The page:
Groups seek increased funding for environment ministry
Amid growing concern that inadequate resources are available to meet Nigeria’s environmental goals and projects, especially its Nationally Determined Contribution (INDC) submitted to the United Nations Framework Convention on Climate Change, civil society groups have urged government to increase allocation to the Ministry of Environment (FMOE) in the 2017 financial year to 1.5 per cent of the overall budget.
They agreed that the current vote of 0.32 per cent to the environment actor with 74.54 per cent of this to recurrent expenditure and 25.46 per cent to the capital expenditure couldn’t pay for urgent and important interventions needed in the sector. “The increased vote should be dedicated to capital expenditure and steps should be taken to reduce the personnel component of the ministry’s spending.”
The groups met at a Roundtable organised by Centre for Social Justice (CSJ) with the support of the Embassy of the Federal Republic of Germany, which goal is to mainstream the promises of the INDC into the federal budget.
“The budget of the FMOE needs to focus more on priority projects including combating deforestation and desertification, protection of biodiversity, restoring degraded lands and waters, as these challenges need more funding to remediate the challenges they pose to Nigeria’s economic and social life.
“It is imperative to decentralize capital budget spending between the headquarters and the agencies. Capital projects initiated or very relevant to agencies should be left to them for implementation with the necessary check and balances. Having over 66 per cent of the capital projects domiciled at the headquarters is not the best practice,” they said.
According to them, between 2014 and 2015, the average capital expenditure was 58.18 per cent of the approved environmental capital vote. “There are many mini erosion control projects in the budget, funds were provided for special remediation for lead contamination whilst the budget witnessed a couple of frivolous allocations. Service wide votes to the Sustainable Development Goals (SDGs), which include environmental concerns were left un-disaggregated.”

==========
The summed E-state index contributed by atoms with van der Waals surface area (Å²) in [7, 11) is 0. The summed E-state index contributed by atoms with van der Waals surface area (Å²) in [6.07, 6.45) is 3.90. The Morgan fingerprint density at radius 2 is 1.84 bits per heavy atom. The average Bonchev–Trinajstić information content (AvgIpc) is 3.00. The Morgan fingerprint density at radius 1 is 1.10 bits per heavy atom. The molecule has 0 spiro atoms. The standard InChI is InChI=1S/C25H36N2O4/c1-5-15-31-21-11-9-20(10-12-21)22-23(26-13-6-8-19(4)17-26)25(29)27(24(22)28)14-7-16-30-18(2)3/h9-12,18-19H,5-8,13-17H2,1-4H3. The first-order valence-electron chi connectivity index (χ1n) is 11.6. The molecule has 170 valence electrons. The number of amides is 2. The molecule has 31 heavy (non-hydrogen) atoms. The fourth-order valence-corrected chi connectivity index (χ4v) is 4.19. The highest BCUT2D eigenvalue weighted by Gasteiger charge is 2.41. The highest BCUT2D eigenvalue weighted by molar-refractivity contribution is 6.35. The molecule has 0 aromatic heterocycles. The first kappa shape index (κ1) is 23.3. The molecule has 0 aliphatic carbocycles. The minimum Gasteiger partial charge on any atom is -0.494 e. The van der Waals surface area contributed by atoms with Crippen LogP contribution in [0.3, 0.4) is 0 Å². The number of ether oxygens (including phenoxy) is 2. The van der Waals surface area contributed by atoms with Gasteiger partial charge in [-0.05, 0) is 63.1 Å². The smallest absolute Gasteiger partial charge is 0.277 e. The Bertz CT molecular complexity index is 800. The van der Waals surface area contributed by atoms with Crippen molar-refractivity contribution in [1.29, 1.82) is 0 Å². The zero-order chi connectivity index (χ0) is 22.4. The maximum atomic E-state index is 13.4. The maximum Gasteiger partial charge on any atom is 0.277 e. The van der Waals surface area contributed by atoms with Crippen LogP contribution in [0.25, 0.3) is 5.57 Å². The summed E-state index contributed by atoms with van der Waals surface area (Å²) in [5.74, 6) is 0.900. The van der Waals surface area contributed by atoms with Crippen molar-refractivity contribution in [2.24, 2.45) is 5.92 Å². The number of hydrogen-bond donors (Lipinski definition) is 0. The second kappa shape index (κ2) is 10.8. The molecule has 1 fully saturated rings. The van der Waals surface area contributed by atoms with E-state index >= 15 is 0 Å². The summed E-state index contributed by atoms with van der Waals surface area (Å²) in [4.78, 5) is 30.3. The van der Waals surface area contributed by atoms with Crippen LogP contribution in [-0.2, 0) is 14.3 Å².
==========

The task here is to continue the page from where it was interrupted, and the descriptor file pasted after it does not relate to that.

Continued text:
The Lead Director, CSJ), Eze Onyekpere explained that the 2017 federal budgeting process has started with workshops on the preparation of the Medium Term Sector Strategies (MTSS), Medium Term Expenditure Framework (MTEF) and the Zero Base Budget (ZBB), the programme was convened to discuss the modalities of engagement and to review some initial drafts in the ten key sectors.
The sectors are agriculture, budget and national planning, environment, housing, power, transport, water resources, works, solid minerals and labour and employment.
“This will facilitate the implementation of the INDC pledges and show the low hanging fruits in key sectors which can be implemented without too much resources and efforts. This is imperative considering that the full implementation of the INDC is inter alia contingent on the availability of adequate financing for investments in environmentally friendly actions contained therein.”
The group further resolved that constituency projects of legislators in the sector should be harmonized with high level national plans and policies to guarantee their coherence. “ This should be done during then MTSS preparation stage. Never should any project be allowed into the budget after it had passed through the fence mechanisms of the ministry, Budget Office of the federation and Federal Executive Council.”
They also agreed that the Ecological Fund that I shared between the FGN, States and local governments should be strictly monitored by legislatures, the anti corruption agencies and civil society. “A situation where father so many years of expending the funds, mini flooding, erosion no other environmental challenges are still funded by the federal budget raises concerns about where the funds have been invested and the value for money derived from such investments.”
Similarly, the said that FMOE should champion a Remediation Fund Bill in the National Assembly, which will seek to set up remediation funds In all extractive industries and other relevant sectors of the economy.
“The fund will receive part of the income/ profits of the firms working in the sector and will be used to remediate the environment. It is wrong for the treasury to be using its meager resources to fund remediation when the national policy on environment declares the polluter pays principle to be one of its founding pillars.”
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